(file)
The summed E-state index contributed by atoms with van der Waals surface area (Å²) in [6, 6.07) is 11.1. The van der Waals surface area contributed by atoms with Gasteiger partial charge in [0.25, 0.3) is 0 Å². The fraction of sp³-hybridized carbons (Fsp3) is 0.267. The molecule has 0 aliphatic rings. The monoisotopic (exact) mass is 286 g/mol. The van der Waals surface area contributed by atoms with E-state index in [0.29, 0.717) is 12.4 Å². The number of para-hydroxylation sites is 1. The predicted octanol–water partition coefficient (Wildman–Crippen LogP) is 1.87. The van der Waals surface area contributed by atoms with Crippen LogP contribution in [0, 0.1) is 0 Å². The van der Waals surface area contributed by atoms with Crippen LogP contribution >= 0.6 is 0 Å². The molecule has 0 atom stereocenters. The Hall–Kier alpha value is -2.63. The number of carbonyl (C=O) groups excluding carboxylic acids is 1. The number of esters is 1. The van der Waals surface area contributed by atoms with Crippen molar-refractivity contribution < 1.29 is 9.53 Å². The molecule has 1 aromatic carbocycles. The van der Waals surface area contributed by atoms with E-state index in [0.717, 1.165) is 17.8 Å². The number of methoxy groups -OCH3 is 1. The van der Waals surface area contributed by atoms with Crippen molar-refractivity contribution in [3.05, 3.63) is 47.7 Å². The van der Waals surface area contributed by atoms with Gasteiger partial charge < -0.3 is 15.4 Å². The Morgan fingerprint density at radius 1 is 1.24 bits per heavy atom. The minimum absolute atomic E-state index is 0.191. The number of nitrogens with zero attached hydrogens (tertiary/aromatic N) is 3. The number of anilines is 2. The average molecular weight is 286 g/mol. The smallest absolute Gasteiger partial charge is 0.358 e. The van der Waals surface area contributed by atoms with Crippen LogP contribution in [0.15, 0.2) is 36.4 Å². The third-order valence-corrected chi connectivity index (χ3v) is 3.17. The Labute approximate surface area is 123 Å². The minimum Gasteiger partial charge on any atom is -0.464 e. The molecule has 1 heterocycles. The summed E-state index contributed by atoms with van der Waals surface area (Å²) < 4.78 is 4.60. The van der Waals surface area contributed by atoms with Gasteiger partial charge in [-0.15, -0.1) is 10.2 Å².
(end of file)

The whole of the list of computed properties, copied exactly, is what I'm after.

The summed E-state index contributed by atoms with van der Waals surface area (Å²) in [6, 6.07) is 11.1. The van der Waals surface area contributed by atoms with Gasteiger partial charge in [0.25, 0.3) is 0 Å². The fraction of sp³-hybridized carbons (Fsp3) is 0.267. The molecule has 0 aliphatic rings. The monoisotopic (exact) mass is 286 g/mol. The van der Waals surface area contributed by atoms with E-state index in [0.29, 0.717) is 12.4 Å². The number of para-hydroxylation sites is 1. The predicted octanol–water partition coefficient (Wildman–Crippen LogP) is 1.87. The van der Waals surface area contributed by atoms with Crippen LogP contribution in [0, 0.1) is 0 Å². The van der Waals surface area contributed by atoms with Crippen LogP contribution >= 0.6 is 0 Å². The molecule has 0 atom stereocenters. The Hall–Kier alpha value is -2.63. The number of carbonyl (C=O) groups excluding carboxylic acids is 1. The number of esters is 1. The van der Waals surface area contributed by atoms with Crippen molar-refractivity contribution < 1.29 is 9.53 Å². The molecule has 1 aromatic carbocycles. The van der Waals surface area contributed by atoms with E-state index in [0.717, 1.165) is 17.8 Å². The number of methoxy groups -OCH3 is 1. The van der Waals surface area contributed by atoms with Crippen molar-refractivity contribution in [3.05, 3.63) is 47.7 Å². The van der Waals surface area contributed by atoms with Gasteiger partial charge < -0.3 is 15.4 Å². The Morgan fingerprint density at radius 1 is 1.24 bits per heavy atom. The minimum absolute atomic E-state index is 0.191. The number of nitrogens with zero attached hydrogens (tertiary/aromatic N) is 3. The number of anilines is 2. The average molecular weight is 286 g/mol. The smallest absolute Gasteiger partial charge is 0.358 e. The van der Waals surface area contributed by atoms with Crippen LogP contribution in [0.15, 0.2) is 36.4 Å². The third-order valence-corrected chi connectivity index (χ3v) is 3.17. The Labute approximate surface area is 123 Å². The minimum Gasteiger partial charge on any atom is -0.464 e. The molecule has 1 heterocycles. The summed E-state index contributed by atoms with van der Waals surface area (Å²) < 4.78 is 4.60. The van der Waals surface area contributed by atoms with Gasteiger partial charge in [-0.15, -0.1) is 10.2 Å².